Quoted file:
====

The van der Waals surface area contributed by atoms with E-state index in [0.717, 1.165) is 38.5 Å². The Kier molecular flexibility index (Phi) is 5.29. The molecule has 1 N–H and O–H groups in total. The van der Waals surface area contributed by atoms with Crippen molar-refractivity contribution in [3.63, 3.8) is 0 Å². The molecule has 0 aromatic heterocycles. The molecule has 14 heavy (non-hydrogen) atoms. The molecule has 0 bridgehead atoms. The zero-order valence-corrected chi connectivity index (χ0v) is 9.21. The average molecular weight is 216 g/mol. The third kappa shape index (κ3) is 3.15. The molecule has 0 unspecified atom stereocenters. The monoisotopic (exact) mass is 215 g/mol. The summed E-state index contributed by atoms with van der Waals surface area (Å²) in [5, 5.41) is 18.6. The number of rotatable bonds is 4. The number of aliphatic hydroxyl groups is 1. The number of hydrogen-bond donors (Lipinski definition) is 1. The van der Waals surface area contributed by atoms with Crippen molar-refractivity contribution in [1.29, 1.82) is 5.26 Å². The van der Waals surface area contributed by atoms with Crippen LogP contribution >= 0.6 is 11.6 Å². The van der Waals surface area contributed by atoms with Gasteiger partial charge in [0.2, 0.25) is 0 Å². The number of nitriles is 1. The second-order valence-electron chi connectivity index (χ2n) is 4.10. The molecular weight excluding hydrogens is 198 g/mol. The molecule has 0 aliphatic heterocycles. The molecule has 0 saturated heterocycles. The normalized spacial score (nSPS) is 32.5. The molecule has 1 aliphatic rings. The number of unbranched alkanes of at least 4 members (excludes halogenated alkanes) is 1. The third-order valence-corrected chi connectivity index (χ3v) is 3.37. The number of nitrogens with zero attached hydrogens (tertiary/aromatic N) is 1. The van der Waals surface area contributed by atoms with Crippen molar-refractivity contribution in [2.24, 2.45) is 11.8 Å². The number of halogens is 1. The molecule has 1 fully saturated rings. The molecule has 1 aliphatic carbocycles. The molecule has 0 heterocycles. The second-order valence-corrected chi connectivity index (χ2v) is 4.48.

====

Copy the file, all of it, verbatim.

The van der Waals surface area contributed by atoms with E-state index in [0.717, 1.165) is 38.5 Å². The Kier molecular flexibility index (Phi) is 5.29. The molecule has 1 N–H and O–H groups in total. The van der Waals surface area contributed by atoms with Crippen molar-refractivity contribution in [3.63, 3.8) is 0 Å². The molecule has 0 aromatic heterocycles. The molecule has 14 heavy (non-hydrogen) atoms. The molecule has 0 bridgehead atoms. The zero-order valence-corrected chi connectivity index (χ0v) is 9.21. The average molecular weight is 216 g/mol. The third kappa shape index (κ3) is 3.15. The molecule has 0 unspecified atom stereocenters. The monoisotopic (exact) mass is 215 g/mol. The summed E-state index contributed by atoms with van der Waals surface area (Å²) in [5, 5.41) is 18.6. The number of rotatable bonds is 4. The number of aliphatic hydroxyl groups is 1. The number of hydrogen-bond donors (Lipinski definition) is 1. The van der Waals surface area contributed by atoms with Crippen molar-refractivity contribution in [1.29, 1.82) is 5.26 Å². The van der Waals surface area contributed by atoms with Crippen LogP contribution >= 0.6 is 11.6 Å². The van der Waals surface area contributed by atoms with Gasteiger partial charge in [0.2, 0.25) is 0 Å². The number of nitriles is 1. The second-order valence-electron chi connectivity index (χ2n) is 4.10. The molecular weight excluding hydrogens is 198 g/mol. The molecule has 0 aliphatic heterocycles. The molecule has 0 saturated heterocycles. The normalized spacial score (nSPS) is 32.5. The molecule has 1 aliphatic rings. The number of unbranched alkanes of at least 4 members (excludes halogenated alkanes) is 1. The third-order valence-corrected chi connectivity index (χ3v) is 3.37. The number of nitrogens with zero attached hydrogens (tertiary/aromatic N) is 1. The van der Waals surface area contributed by atoms with Crippen molar-refractivity contribution in [2.24, 2.45) is 11.8 Å². The number of halogens is 1. The molecule has 1 fully saturated rings. The molecule has 1 aliphatic carbocycles. The molecule has 0 heterocycles. The second-order valence-corrected chi connectivity index (χ2v) is 4.48.